Citizen Kane. RKO (courtesy of BFI Stills, Posters and Designs)
'big five' studios. The Citizen Kane story is most entertainingly (and largely accurately) told in a high-class TV movie RKO 281 (Ross, 1999).
Yet Citizen Kane, so efficiently suppressed, came to have such an enormous reputation. The reason - beyond the natural urge of cinema-loving critics and audiences (particularly students) to rediscover, protect and eulogise an 'art' film so crushed by the power of mammon - is that Citizen Kane is a phenomenally good movie. Citizen Kane is innovative. The film is a box of tricks, because Welles certainly saw cinema as precisely that. But Kane is more than 'clever'. It is universal in its themes, effective and massively influential.
Citizen Kane is a film that combines cinematic craft with human storytelling to provide something that - like Battleship Potemkin (see chapter 3) before it - breaks with the easy attraction of filmed theatre. It is a film, which exploits practically every cinematic technique that Welles and Toland had at their disposal. Welles challenged his colleagues to invent new ways to create a sense of physical and psychological reality on the screen. Yet, when you watch the film, no matter how much you try to pay attention to the cinematic craft, you will still get caught up in the human storyline. Therein lies the essential brilliance of Citizen Kane.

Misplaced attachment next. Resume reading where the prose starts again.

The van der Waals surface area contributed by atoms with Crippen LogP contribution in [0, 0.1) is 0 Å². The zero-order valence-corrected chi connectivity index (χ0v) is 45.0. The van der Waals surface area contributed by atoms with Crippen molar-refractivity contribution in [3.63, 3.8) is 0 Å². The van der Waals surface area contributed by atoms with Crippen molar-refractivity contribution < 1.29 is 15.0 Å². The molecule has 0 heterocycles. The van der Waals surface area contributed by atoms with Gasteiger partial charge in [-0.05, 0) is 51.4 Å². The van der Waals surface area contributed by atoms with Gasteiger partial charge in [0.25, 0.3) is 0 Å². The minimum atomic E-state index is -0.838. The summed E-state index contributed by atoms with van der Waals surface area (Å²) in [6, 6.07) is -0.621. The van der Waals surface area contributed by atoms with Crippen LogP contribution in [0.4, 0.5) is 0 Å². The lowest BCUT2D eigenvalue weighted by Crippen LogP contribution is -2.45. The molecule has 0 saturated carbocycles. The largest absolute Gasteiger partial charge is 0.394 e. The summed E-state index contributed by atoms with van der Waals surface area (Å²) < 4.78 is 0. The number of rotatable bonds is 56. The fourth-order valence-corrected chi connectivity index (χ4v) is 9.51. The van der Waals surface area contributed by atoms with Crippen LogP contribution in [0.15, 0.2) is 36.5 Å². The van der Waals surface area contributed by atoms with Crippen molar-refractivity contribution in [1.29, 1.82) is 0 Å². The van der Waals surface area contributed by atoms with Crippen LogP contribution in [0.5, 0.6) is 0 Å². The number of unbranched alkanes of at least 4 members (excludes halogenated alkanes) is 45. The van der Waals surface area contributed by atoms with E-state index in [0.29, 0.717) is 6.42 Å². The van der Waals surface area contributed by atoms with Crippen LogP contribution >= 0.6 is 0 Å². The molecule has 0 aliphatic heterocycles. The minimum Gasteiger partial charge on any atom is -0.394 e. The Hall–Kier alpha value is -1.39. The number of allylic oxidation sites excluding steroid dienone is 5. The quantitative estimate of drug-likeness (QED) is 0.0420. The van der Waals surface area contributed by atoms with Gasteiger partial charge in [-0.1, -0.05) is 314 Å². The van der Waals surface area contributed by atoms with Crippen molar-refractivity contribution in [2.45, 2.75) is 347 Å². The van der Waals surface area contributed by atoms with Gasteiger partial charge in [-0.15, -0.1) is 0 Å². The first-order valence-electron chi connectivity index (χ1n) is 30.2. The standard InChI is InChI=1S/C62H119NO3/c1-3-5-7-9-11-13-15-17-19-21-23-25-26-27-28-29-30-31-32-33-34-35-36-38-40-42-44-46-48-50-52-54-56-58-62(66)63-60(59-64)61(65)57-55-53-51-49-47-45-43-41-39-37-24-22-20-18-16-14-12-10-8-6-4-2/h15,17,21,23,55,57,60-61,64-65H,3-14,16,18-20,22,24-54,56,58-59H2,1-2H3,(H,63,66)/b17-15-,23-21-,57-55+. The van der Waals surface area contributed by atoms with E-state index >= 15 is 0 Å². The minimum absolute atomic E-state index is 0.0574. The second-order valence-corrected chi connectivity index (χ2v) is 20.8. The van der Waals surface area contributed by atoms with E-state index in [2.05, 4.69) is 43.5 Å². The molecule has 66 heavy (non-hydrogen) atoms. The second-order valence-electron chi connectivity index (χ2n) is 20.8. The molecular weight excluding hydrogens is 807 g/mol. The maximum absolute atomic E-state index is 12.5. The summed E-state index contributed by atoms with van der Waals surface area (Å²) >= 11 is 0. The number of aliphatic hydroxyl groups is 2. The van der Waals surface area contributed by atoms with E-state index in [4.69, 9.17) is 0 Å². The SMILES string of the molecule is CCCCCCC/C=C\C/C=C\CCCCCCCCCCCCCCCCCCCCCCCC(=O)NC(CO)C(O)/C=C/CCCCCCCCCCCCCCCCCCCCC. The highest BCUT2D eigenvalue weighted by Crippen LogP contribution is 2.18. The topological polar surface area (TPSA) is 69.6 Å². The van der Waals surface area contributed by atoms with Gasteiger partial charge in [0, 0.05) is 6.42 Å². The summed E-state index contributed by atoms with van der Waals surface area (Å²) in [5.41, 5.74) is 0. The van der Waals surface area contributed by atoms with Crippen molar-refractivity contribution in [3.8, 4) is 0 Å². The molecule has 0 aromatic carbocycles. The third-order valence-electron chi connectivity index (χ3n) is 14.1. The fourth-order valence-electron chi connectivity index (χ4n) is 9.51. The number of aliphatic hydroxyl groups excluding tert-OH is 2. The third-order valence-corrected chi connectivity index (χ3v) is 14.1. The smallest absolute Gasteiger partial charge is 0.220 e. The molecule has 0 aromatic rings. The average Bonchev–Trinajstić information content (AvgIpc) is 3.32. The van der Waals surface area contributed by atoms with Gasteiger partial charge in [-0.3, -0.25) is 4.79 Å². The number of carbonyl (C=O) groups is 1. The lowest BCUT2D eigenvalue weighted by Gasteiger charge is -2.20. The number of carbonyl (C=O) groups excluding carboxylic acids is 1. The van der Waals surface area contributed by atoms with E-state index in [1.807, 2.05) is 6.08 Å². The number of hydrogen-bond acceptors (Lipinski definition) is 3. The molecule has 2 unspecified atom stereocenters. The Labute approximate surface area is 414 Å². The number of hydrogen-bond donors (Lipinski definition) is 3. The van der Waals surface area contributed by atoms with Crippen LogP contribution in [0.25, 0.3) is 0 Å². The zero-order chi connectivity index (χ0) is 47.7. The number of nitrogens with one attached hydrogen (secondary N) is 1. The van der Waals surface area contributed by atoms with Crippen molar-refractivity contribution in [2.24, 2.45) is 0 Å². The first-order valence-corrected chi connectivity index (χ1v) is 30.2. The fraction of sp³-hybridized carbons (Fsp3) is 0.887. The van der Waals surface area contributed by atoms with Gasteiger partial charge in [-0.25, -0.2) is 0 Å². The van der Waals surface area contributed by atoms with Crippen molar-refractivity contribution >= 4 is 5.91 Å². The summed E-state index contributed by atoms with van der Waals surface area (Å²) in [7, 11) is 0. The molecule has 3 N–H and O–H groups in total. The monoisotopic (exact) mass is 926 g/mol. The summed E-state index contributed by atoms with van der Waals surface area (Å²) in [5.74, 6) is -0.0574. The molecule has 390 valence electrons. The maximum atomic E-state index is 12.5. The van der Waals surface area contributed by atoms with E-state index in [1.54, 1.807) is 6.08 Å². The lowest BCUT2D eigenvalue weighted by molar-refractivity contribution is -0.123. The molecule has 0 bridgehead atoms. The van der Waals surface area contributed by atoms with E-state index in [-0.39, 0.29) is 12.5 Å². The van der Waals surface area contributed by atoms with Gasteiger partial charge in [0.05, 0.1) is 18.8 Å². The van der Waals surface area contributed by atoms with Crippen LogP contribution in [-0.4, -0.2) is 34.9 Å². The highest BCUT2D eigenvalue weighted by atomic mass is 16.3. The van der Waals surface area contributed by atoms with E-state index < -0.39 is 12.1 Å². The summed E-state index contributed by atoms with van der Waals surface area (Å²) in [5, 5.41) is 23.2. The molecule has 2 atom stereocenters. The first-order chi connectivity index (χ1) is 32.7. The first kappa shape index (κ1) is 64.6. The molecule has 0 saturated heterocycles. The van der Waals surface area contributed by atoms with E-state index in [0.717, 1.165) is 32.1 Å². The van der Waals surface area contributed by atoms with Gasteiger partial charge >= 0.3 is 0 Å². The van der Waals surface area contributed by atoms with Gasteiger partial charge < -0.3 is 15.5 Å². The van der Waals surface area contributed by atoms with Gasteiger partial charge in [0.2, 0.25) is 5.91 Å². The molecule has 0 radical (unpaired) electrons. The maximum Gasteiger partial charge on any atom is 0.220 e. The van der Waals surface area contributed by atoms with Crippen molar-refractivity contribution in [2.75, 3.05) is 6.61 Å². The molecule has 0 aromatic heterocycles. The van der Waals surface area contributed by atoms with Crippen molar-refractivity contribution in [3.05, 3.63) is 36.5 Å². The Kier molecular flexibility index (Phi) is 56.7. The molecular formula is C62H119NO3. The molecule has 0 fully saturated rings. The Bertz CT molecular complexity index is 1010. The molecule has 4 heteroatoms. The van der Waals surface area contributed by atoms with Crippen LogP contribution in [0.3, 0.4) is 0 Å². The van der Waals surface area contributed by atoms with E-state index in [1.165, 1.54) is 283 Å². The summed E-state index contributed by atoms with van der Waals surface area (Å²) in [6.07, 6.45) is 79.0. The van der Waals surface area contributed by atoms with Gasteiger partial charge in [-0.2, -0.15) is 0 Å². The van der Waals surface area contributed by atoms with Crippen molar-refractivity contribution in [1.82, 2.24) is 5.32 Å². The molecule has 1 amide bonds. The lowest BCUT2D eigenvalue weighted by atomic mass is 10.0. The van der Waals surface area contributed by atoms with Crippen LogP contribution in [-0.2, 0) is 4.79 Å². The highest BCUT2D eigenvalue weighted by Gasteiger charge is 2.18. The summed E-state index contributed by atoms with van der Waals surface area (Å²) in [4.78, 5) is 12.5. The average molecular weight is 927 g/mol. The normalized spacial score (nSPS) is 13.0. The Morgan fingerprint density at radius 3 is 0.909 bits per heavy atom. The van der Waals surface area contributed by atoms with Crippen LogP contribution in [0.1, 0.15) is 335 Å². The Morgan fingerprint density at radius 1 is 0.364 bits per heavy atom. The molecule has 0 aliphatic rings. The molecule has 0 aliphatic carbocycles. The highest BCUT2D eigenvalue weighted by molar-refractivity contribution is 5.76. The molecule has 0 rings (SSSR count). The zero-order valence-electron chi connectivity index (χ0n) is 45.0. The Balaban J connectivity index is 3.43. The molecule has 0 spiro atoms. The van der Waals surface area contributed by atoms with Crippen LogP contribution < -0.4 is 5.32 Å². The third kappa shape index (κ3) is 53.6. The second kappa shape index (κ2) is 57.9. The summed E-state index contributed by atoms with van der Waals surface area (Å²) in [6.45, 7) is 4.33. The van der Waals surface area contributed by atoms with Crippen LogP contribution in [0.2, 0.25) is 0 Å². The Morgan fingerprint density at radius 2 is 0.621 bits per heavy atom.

There is so much to see in this greatest of all Hollywood movies that the rest of this entry merely aims to start you watching.
• Narrative structure. The film begins at the very end with the death of its major protagonist. It then proceeds to try and piece together his life as though it were a giant jigsaw puzzle (a recurring image in the film)
• Camerawork: in particular the use of deep focus photography (utilising depth of field to keep all planes in focus) and the dramatising effect of extreme camera angles and camera movement.
• Editing: how the passage of time is condensed so that the enormous and intricate sweep of the film can be communicated economically and without the audience losing track. Note the use of sound bridges.
• The use of mise en scène as opposed to montage technique: lengthy shots in which the action takes place within the frame. Viewers are required to search and read with their own eyes. Also note when Welles and Wise chose to abandon this technique and utilise shorter shot durations or varied the rhythm of the editing.
• Lighting: chiaroscuro technique with painterly use of light and shadow - lit more like a stage or an opera set.
• Make-up: notice how Kane (in particular) ages throughout the film.
• Is the ultimate aim of the narrative to explain the significance of Kane's dying word: 'Rosebud'? If not, what is the function of 'Rosebud' in the film?
• Finally, a serious question: is Citizen Kane 'the greatest movie of all time'? (How could we watch it without all the 'canonical' baggage anyway?)
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